On your way to the site of Ephesus, you will pass the Temple of Artemis. These days this is not much more than a total ruin but still, it used to be one of the 7 Wonders of the World. This was believed to have been rebuilt over 7 times according to Pliny. Originally the Mother Goddess (Kybele) cult was assimilated with the newly arrived Greeks who made up a new cult with their goddess Artemis.
A temple was built by Croesus which was completed by 430 B.C. However, the magnificent building was burnt down by a lunatic who wanted to be famous, the temple burned the night Alexander the Great was born. The site is still visited to this day but much of the materials that went into the building of the great temple have been used in other monuments which are visible from the site.
Ephesus became a UNESCO World Heritage site in 2015 and you can learn more about these World Heritage Sites here on the blog Anything-Everywhere.
Around 10 BC Androclos was searching for a new location in which to site the city of Ephesus. Because of the man-made harbour and the flow of the river, backwashes caused the harbour to frequently silt up. It was written Emperor Hadrian cleared the harbour and when this was finished Ephesus was in a location that justified a great seaport.
The city sat at the convergence of three land routes, going East, North East and North with a shipping lane from the north. It became a magnet for citizens from all over the known world. At its height, Ephesus was calculated to have around 250,000 citizens which put it around the 4th largest city in the World.
It became over time a magnificent City with its Marble Road, which was known as the Sacred Way and must have been a splendid place to live. Archaeologists have been excavating Ephesus for the last 140 years when a search for Artemis Temple was undertaken. The site spreads over approximately 12 kilometres only a 10th of which has currently been excavated.
Imagine wandering a place that Alexander the Great visited along with Cleopatra and Antony and St. Paul attempting to convert the people to Christianity.
The Highlights of visiting Ephesus Turkey
Curetes Street – the Marble Road
The Roman influence at Ephesus is the most apparent. With its Roman Baths, public W.C.’s with a full sewer system, the Library of Celsus, Basilica, and Odeon that seated 1400 spectators and a great theatre that seated 25,000 the ruins at Ephesus are an incredible step back in time. Walk the Sacred Way that Antony and Cleopatra strode on. The white marble road has been pieced back together over the past 100 years and remains a stunning reminder of the glory of this ancient site.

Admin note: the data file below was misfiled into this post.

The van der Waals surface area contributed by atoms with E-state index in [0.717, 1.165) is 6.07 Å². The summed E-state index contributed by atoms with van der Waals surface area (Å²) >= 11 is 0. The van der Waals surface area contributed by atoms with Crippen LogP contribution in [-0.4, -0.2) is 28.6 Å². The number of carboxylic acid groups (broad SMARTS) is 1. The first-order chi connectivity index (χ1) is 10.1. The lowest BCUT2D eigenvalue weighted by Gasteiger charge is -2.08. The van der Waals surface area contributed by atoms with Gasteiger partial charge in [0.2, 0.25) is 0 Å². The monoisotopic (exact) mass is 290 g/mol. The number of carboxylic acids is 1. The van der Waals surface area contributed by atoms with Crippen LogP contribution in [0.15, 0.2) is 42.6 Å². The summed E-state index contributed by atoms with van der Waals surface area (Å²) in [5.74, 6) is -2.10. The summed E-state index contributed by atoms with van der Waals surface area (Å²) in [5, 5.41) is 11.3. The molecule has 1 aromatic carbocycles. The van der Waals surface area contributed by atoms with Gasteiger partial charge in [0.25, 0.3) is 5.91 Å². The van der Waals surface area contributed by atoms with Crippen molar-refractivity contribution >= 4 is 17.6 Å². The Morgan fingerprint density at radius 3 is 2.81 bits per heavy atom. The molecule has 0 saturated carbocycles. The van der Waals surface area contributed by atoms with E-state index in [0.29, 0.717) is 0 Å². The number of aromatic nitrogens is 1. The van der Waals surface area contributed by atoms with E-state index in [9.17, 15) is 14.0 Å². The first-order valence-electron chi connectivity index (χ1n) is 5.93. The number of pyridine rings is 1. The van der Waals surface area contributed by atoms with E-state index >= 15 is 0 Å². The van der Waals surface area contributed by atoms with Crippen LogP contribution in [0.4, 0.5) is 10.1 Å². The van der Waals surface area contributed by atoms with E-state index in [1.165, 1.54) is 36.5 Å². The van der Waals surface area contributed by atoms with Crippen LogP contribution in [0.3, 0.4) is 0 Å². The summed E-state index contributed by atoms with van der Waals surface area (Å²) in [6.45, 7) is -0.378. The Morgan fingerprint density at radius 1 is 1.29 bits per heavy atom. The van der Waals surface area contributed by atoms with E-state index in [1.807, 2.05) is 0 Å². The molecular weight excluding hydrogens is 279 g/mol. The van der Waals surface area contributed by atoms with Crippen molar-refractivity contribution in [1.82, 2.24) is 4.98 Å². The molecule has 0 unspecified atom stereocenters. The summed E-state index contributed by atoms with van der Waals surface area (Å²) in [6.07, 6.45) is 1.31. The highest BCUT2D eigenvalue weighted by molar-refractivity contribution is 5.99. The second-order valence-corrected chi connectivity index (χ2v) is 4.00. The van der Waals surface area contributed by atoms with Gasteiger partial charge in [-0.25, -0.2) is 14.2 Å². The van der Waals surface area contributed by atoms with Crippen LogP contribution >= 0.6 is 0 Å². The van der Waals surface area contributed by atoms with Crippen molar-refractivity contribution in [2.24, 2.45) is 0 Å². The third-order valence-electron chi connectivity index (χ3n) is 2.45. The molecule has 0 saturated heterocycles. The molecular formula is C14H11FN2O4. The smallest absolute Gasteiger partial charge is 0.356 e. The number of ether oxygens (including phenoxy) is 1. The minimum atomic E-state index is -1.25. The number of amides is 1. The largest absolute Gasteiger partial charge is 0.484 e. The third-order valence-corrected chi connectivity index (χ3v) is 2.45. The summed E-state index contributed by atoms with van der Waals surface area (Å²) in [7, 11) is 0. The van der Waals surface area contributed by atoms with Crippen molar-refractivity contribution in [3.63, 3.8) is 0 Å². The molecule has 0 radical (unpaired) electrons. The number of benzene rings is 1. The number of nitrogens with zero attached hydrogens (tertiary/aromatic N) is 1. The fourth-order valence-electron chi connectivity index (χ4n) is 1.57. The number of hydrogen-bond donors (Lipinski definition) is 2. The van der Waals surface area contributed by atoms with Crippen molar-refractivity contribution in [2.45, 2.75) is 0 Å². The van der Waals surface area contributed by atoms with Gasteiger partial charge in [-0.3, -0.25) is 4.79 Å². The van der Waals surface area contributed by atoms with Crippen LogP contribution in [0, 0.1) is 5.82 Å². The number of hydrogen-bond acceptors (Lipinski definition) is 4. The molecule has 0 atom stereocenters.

Curetes Street was one of the main thoroughfares in Ephesus and it was lined with columns and paved in white marble with shops, statues and monuments on each side and became known as the Marble Road. Curetes Street was used for ceremonies to honour the Greek Goddess Artemis. The Marble road leads to Hadrian’s Gate and connects the Celsus Library to the theatre.
These latrines were public and a small fee was charged to use them. They were a part of the Scholastica Baths and they were located right beside the Temple of Hadrian. The toilets surrounded a pool and the structure had a wooden ceiling. Freshwater flowed through the gutters in front of the toilets to keep things “fresh” and clean.
The Arcadian Way
The Arkadiane was built to impress visitors to the great city of Ephesus. A collonaded marble road connected the harbour and the theatre. It was built like a Greek City during the Hellenistic period and was a 530m long street that had 50 streetlights, shops and galleries.
The Arcadian Way was used as a ceremony road. It links the famous Royal Route to the sea and runs around 500 metres with galleries and shops on either side the full length of the road.
When visiting Ephesus it is on Marble Road that you will see what is believed to be the oldest advertisement in history. The distinct imprint of a foot leads the way to a private house which was a hidden brothel. There is a cross, a woman, a heart, a library and a hole interesting ad no? There are lots of different interpretations of these images but you can pretty much guess the meanings.
The Church of Mary
Early Christianity at Ephesus can be seen in the Church of Mary which is an ancient Christian Cathedral that was also known as the Church of the councils. It was called this because there were 2 religious councils of great importance held here.
It is believed that the church was built on the ruins of an earlier Roman basilica that had been abandoned around the 3rd century, known as the “Hall of the Muses”. Around 500, the church was expanded into a monumental cathedral, whose apse and pillars partially still stand today on the site.
Make sure your guide and tour bus takes you to see Mary’s House up in the mountains near Ephesus.